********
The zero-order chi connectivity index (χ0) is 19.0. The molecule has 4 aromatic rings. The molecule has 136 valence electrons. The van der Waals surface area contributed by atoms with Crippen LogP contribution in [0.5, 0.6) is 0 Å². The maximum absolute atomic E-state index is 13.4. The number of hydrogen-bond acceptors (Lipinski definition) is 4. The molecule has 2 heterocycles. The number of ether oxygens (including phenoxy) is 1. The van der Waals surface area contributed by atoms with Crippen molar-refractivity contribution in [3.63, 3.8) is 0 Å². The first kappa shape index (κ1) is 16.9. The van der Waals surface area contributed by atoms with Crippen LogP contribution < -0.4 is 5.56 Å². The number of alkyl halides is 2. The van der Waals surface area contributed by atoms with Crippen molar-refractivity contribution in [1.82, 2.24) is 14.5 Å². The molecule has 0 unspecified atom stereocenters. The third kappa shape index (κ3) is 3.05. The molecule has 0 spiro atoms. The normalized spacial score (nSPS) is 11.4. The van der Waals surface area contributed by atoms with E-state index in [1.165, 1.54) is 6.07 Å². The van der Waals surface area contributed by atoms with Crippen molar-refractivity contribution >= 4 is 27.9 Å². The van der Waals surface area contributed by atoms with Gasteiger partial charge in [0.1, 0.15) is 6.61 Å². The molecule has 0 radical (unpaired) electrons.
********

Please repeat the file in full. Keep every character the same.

The zero-order chi connectivity index (χ0) is 19.0. The molecule has 4 aromatic rings. The molecule has 136 valence electrons. The van der Waals surface area contributed by atoms with Crippen LogP contribution in [0.5, 0.6) is 0 Å². The maximum absolute atomic E-state index is 13.4. The number of hydrogen-bond acceptors (Lipinski definition) is 4. The molecule has 2 heterocycles. The number of ether oxygens (including phenoxy) is 1. The van der Waals surface area contributed by atoms with Crippen molar-refractivity contribution in [3.63, 3.8) is 0 Å². The first kappa shape index (κ1) is 16.9. The van der Waals surface area contributed by atoms with Crippen LogP contribution < -0.4 is 5.56 Å². The number of alkyl halides is 2. The van der Waals surface area contributed by atoms with Crippen molar-refractivity contribution in [1.82, 2.24) is 14.5 Å². The molecule has 0 unspecified atom stereocenters. The third kappa shape index (κ3) is 3.05. The molecule has 0 spiro atoms. The normalized spacial score (nSPS) is 11.4. The van der Waals surface area contributed by atoms with E-state index in [1.165, 1.54) is 6.07 Å². The van der Waals surface area contributed by atoms with Crippen molar-refractivity contribution >= 4 is 27.9 Å². The van der Waals surface area contributed by atoms with Gasteiger partial charge in [0.1, 0.15) is 6.61 Å². The molecule has 0 radical (unpaired) electrons.